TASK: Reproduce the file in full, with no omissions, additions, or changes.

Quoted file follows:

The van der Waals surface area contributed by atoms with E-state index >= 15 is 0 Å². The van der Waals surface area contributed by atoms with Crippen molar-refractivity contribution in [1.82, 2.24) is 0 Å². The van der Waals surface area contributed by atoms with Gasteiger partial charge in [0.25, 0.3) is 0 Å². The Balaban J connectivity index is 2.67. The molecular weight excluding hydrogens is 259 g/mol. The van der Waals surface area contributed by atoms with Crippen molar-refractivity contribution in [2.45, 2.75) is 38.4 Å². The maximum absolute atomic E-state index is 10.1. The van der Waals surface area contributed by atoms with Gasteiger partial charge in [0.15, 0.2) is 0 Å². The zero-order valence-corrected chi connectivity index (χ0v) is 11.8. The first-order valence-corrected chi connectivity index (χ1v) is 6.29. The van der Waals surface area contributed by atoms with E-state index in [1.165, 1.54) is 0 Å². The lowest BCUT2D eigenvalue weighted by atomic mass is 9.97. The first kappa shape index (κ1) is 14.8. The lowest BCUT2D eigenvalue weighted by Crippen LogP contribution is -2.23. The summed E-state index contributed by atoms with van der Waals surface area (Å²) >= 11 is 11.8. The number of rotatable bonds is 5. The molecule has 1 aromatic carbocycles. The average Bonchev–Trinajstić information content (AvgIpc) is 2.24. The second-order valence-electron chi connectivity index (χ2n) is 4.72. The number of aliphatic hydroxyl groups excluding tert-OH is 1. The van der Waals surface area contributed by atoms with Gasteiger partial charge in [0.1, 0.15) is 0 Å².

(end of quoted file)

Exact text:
The van der Waals surface area contributed by atoms with E-state index >= 15 is 0 Å². The van der Waals surface area contributed by atoms with Crippen molar-refractivity contribution in [1.82, 2.24) is 0 Å². The van der Waals surface area contributed by atoms with Gasteiger partial charge in [0.25, 0.3) is 0 Å². The Balaban J connectivity index is 2.67. The molecular weight excluding hydrogens is 259 g/mol. The van der Waals surface area contributed by atoms with Crippen molar-refractivity contribution in [2.45, 2.75) is 38.4 Å². The maximum absolute atomic E-state index is 10.1. The van der Waals surface area contributed by atoms with Gasteiger partial charge in [0.15, 0.2) is 0 Å². The zero-order valence-corrected chi connectivity index (χ0v) is 11.8. The first-order valence-corrected chi connectivity index (χ1v) is 6.29. The van der Waals surface area contributed by atoms with E-state index in [1.165, 1.54) is 0 Å². The lowest BCUT2D eigenvalue weighted by atomic mass is 9.97. The first kappa shape index (κ1) is 14.8. The lowest BCUT2D eigenvalue weighted by Crippen LogP contribution is -2.23. The summed E-state index contributed by atoms with van der Waals surface area (Å²) >= 11 is 11.8. The number of rotatable bonds is 5. The molecule has 1 aromatic carbocycles. The average Bonchev–Trinajstić information content (AvgIpc) is 2.24. The second-order valence-electron chi connectivity index (χ2n) is 4.72. The number of aliphatic hydroxyl groups excluding tert-OH is 1. The van der Waals surface area contributed by atoms with Gasteiger partial charge in [0.1, 0.15) is 0 Å².